Bank of Tampa Internal Page - faqs

FAQs

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For more information, please contact Beth Horner, SVP, Trust Director

Q. What is a trust?

A trust is a legal entity in which an individual (the trust’s “grantor”) transfers the legal title of an asset to the trust for the purpose of benefiting its beneficiary. Trusts are managed by one or more trustees named by the trust’s grantor. Trustees handle investments and manage assets. Trusts may be revocable or irrevocable, and are sometimes included as part of a will. The grantor can work with the trustee or the trustee can be assigned full authority to act on the grantor’s behalf. (Trustees have a responsibility, known as “fiduciary responsibility,” to act in the grantor’s and beneficiaries’ best interest.) Trusts are most commonly used to control assets and provide financial security for both the grantor and the beneficiaries, provide for beneficiaries who are minors or require expert assistance managing money, minimize estate or income taxes, avoid probate expenses, maintain privacy, and protect real estate holdings or businesses.

Q. What is a living trust?

The living trust allows the grantor to remain both the trustee and the beneficiary of the trust while alive. The grantor maintains control of the assets and receives all income and benefits. Upon the grantor’s death, a designated successor trustee manages and/or distributes the remaining assets according to the terms set in the trust, avoiding the probate process.

Q. What happens when the grantor is no longer with us?

When the grantor of a revocable trust passes away, the trust automatically becomes irrevocable. The successor trustee steps in to settle the trust and handle the assets titled in the trust, or those which come into the trust from the estate through a pour-over will. The successor trustee makes sure that all valid creditors of the grantor are paid, that last tax returns are filed and that all assets have been collected. The trustee will make any specified distributions and terminate the trust. The grantor can also instruct the trustee to maintain the assets further to provide time-specific distributions. This is beneficial in providing creditor protection for beneficiaries because the assets cannot be reached by the beneficiary’s creditors, divorcing spouse, or themselves. The assets can last for that beneficiary’s lifetime, and if anything remains, can be passed on to the next generation.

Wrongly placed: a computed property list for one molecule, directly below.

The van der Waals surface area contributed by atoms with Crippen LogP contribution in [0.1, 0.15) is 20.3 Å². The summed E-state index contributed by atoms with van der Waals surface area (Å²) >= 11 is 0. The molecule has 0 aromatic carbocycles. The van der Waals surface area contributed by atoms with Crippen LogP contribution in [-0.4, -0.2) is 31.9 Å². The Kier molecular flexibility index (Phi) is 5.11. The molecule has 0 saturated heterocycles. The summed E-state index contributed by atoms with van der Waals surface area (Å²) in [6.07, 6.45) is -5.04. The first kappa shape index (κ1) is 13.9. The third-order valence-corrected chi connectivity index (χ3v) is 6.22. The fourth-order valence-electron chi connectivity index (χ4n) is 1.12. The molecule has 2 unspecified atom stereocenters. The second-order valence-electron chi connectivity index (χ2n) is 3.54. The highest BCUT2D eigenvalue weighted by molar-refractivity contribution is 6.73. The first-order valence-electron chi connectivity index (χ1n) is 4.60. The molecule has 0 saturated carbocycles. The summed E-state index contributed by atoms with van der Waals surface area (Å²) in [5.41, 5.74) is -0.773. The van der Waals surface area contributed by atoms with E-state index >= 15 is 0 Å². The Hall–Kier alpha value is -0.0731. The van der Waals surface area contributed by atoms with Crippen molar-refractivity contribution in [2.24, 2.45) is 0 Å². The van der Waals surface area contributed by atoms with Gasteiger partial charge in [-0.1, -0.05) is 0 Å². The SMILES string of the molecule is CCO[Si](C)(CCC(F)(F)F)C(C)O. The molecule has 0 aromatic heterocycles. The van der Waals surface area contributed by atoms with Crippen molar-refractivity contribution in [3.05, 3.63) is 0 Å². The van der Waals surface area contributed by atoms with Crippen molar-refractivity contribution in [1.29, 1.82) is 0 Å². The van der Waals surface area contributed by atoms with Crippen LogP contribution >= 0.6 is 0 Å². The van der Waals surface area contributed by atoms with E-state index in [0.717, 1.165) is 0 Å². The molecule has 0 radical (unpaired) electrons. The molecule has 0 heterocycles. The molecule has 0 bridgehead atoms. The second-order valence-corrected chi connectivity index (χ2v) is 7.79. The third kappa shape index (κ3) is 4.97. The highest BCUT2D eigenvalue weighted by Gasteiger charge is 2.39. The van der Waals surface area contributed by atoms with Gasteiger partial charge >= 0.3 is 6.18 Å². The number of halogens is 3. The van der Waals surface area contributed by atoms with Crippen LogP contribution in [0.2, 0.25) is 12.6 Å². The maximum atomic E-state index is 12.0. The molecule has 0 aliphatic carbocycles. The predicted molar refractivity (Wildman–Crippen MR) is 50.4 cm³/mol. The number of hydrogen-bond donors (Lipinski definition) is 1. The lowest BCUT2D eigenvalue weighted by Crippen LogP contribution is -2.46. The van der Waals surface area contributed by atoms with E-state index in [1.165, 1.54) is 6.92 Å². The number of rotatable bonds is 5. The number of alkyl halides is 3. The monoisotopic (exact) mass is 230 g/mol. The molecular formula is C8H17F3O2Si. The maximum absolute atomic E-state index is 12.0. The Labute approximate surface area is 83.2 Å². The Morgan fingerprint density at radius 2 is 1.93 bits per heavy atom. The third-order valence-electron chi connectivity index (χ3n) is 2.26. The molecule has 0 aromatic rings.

Q. What services does our trust department provide?

Our trust department provides clients with comprehensive estate protection solutions as well as assistance with the transfer of wealth to heirs or beneficiaries. We can serve as current trustee, successor trustee, or co-trustee. We can serve as Personal Representative of a client’s estate or as Guardian of the Property in a guardianship proceeding. We are also able to serve if there is not a trust agreement. As Agent for an individual, we can help manage investments, pay client bills, and assist with monitoring and oversight of their financial information.

Q. How does our trust department differ from the rest?

Our trust services offer clients accessible, personalized solutions. Our decisions are made locally, and our people are based locally, offering our clients to meet face-to-face as often as needed. Because we’re part of The Bank of Tampa, our clients have the ability to work hand-in-hand with our bankers and have personalized banking relationship at the same institution their trust assets are managed. This improves communication and transfer times while allowing for a more meaningful relationship to be established.

Disclosures

We do not practice law, draft legal documents or provide legal advice. Acting as an unbiased third party, we will interpret legal documents and apply relevant Trust law to follow your intent and properly and efficiently execute your trust and estate plan.

Not FDIC Insured Not Bank Guaranteed May Lose Value
Not a Bank Deposit Not Insured by Any Federal Government Agency